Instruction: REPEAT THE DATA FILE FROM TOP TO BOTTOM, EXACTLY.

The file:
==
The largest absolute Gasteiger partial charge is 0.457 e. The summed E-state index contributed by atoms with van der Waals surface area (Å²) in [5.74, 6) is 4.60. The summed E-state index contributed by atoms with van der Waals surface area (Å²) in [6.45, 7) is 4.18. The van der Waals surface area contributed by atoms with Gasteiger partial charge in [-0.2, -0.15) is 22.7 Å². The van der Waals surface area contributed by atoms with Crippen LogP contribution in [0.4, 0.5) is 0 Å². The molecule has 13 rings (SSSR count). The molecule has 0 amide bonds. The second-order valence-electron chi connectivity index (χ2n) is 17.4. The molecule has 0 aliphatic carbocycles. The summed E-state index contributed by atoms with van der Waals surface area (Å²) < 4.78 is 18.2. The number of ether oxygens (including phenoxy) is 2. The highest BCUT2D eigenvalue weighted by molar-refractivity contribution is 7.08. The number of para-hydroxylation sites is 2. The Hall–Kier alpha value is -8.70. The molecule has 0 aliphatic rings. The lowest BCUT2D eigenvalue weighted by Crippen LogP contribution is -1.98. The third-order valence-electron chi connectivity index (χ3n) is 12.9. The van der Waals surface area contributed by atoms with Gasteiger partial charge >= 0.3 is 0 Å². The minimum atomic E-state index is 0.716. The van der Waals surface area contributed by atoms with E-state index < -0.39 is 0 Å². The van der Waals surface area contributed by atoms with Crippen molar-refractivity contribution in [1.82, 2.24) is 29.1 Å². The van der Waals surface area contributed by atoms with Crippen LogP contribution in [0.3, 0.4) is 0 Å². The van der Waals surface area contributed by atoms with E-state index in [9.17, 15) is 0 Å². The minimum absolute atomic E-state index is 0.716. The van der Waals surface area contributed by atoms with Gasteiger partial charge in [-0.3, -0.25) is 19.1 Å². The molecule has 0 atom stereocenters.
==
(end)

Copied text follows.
The largest absolute Gasteiger partial charge is 0.457 e. The summed E-state index contributed by atoms with van der Waals surface area (Å²) in [5.74, 6) is 4.60. The summed E-state index contributed by atoms with van der Waals surface area (Å²) in [6.45, 7) is 4.18. The van der Waals surface area contributed by atoms with Gasteiger partial charge in [-0.2, -0.15) is 22.7 Å². The van der Waals surface area contributed by atoms with Crippen LogP contribution in [0.4, 0.5) is 0 Å². The molecule has 13 rings (SSSR count). The molecule has 0 amide bonds. The second-order valence-electron chi connectivity index (χ2n) is 17.4. The molecule has 0 aliphatic carbocycles. The summed E-state index contributed by atoms with van der Waals surface area (Å²) < 4.78 is 18.2. The number of ether oxygens (including phenoxy) is 2. The highest BCUT2D eigenvalue weighted by molar-refractivity contribution is 7.08. The number of para-hydroxylation sites is 2. The Hall–Kier alpha value is -8.70. The molecule has 0 aliphatic rings. The lowest BCUT2D eigenvalue weighted by Crippen LogP contribution is -1.98. The third-order valence-electron chi connectivity index (χ3n) is 12.9. The van der Waals surface area contributed by atoms with Gasteiger partial charge >= 0.3 is 0 Å². The minimum atomic E-state index is 0.716. The van der Waals surface area contributed by atoms with E-state index < -0.39 is 0 Å². The van der Waals surface area contributed by atoms with Crippen molar-refractivity contribution in [1.82, 2.24) is 29.1 Å². The van der Waals surface area contributed by atoms with Crippen LogP contribution in [0.3, 0.4) is 0 Å². The van der Waals surface area contributed by atoms with E-state index in [9.17, 15) is 0 Å². The minimum absolute atomic E-state index is 0.716. The van der Waals surface area contributed by atoms with Gasteiger partial charge in [-0.3, -0.25) is 19.1 Å². The molecule has 0 atom stereocenters.